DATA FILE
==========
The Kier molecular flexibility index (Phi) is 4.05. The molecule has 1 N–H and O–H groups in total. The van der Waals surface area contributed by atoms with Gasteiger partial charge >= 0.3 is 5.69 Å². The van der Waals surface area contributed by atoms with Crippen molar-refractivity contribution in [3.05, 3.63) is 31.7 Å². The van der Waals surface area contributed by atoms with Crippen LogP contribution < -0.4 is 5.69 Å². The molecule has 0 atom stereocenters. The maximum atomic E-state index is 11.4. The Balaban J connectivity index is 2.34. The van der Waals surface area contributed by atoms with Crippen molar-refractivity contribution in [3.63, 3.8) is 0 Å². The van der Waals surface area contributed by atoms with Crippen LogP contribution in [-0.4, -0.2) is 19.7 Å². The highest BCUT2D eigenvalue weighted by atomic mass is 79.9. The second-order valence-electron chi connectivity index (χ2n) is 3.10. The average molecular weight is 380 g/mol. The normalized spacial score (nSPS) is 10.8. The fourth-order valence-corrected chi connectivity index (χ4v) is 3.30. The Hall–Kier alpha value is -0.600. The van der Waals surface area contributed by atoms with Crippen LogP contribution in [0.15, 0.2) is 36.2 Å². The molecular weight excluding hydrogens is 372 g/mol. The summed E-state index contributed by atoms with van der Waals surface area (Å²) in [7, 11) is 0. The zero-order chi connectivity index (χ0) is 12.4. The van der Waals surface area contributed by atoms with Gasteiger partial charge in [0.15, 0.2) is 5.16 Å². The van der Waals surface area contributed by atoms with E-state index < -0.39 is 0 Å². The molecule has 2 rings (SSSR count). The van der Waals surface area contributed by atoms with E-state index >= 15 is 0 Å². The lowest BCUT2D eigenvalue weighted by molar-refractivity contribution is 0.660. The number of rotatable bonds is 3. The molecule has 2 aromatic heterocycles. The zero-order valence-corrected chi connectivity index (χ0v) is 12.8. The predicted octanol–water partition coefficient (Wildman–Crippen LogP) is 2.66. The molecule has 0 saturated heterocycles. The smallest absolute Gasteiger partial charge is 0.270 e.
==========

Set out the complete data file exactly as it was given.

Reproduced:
The Kier molecular flexibility index (Phi) is 4.05. The molecule has 1 N–H and O–H groups in total. The van der Waals surface area contributed by atoms with Gasteiger partial charge >= 0.3 is 5.69 Å². The van der Waals surface area contributed by atoms with Crippen molar-refractivity contribution in [3.05, 3.63) is 31.7 Å². The van der Waals surface area contributed by atoms with Crippen LogP contribution < -0.4 is 5.69 Å². The molecule has 0 atom stereocenters. The maximum atomic E-state index is 11.4. The Balaban J connectivity index is 2.34. The van der Waals surface area contributed by atoms with Crippen molar-refractivity contribution in [3.63, 3.8) is 0 Å². The van der Waals surface area contributed by atoms with Crippen LogP contribution in [-0.4, -0.2) is 19.7 Å². The highest BCUT2D eigenvalue weighted by atomic mass is 79.9. The second-order valence-electron chi connectivity index (χ2n) is 3.10. The average molecular weight is 380 g/mol. The normalized spacial score (nSPS) is 10.8. The fourth-order valence-corrected chi connectivity index (χ4v) is 3.30. The Hall–Kier alpha value is -0.600. The van der Waals surface area contributed by atoms with Crippen LogP contribution in [0.15, 0.2) is 36.2 Å². The molecular weight excluding hydrogens is 372 g/mol. The summed E-state index contributed by atoms with van der Waals surface area (Å²) in [7, 11) is 0. The zero-order chi connectivity index (χ0) is 12.4. The van der Waals surface area contributed by atoms with Gasteiger partial charge in [0.15, 0.2) is 5.16 Å². The van der Waals surface area contributed by atoms with E-state index < -0.39 is 0 Å². The molecule has 2 rings (SSSR count). The van der Waals surface area contributed by atoms with E-state index >= 15 is 0 Å². The lowest BCUT2D eigenvalue weighted by molar-refractivity contribution is 0.660. The number of rotatable bonds is 3. The molecule has 2 aromatic heterocycles. The zero-order valence-corrected chi connectivity index (χ0v) is 12.8. The predicted octanol–water partition coefficient (Wildman–Crippen LogP) is 2.66. The molecule has 0 saturated heterocycles. The smallest absolute Gasteiger partial charge is 0.270 e.